But he’s been one of the main anchors of the Clippers’ second unit this year and coming off the bench was something he requested of new head coach Tyronn Lue. Along with Lou Williams, the pair have spearheaded one of the most formidable bench units in the NBA. The pair has combined for 24.8 points per game on the season and they’re both shooting lights out from three-point range.
On a call last month with media, Morris admitted that this dynamic pairing with Williams was exactly what he was envisioning when he initially asked to be part of the second unit.
“Building that chemistry with me and him both coming off the bench, we’ve to be one of, if not the best bench in the league. Both of us are proven vets, proven scorers in this league,” Morris said. “I think our camaraderie, us being really good friends, I think that helps on the court. Not just scoring but just being vets, being able to talk and being able to lead our unit.”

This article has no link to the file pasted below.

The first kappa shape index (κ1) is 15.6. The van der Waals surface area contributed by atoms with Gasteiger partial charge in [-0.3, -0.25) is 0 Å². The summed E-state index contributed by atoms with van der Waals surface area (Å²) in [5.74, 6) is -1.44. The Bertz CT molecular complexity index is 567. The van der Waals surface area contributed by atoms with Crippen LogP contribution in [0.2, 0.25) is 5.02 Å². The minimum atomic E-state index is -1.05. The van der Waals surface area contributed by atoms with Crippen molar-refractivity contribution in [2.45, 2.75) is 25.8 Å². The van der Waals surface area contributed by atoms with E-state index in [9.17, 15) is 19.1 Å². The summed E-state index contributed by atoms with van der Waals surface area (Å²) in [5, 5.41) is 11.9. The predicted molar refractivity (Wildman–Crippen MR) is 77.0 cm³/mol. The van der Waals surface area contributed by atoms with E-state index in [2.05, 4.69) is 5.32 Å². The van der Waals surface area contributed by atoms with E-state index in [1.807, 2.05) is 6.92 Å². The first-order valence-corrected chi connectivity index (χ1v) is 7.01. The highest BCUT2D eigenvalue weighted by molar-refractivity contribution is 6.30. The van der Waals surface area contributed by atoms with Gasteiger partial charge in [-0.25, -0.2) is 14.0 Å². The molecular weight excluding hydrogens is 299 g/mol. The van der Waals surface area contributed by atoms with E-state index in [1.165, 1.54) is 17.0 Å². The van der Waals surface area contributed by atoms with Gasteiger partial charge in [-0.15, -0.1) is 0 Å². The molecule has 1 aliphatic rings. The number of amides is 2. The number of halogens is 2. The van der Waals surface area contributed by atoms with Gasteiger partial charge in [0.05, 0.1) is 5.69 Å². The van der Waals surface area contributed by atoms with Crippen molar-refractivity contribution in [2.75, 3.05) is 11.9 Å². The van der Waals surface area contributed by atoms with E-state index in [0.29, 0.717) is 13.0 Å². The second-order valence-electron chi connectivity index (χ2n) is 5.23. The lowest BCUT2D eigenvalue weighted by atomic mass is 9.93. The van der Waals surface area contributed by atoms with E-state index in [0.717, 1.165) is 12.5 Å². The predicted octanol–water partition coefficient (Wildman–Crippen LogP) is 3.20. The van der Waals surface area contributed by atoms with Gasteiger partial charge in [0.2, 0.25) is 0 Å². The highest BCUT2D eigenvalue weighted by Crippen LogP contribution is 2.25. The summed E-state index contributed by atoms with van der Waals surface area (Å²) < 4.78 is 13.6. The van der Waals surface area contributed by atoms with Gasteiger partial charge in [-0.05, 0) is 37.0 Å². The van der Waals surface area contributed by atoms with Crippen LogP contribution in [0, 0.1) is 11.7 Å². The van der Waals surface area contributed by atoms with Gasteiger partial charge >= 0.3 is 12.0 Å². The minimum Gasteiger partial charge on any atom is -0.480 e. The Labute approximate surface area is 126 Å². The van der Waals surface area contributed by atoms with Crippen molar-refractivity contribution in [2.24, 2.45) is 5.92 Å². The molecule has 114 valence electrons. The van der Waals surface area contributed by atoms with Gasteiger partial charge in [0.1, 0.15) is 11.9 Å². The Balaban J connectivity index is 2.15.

As well as he’s played this season, it wasn’t always such a smooth transition to the Clippers. Morris’ numbers dropped last year from his career averages and he shot 31 percent from the three-point line; the lowest he’s shot since his second year in the NBA. Like most of the team, he faded a bit during the team’s second-round playoff debacle against the Denver Nuggets.
This season, although his scoring isn’t as high as it used to be at 12.4 points per game, Morris’ shooting has been much more efficient. His 46.3 percent from downtown is a career-high. He looks much more comfortable in the flow of the offense and he’s played his role to perfection. Naturally, Morris credits Lue with helping him establish his role.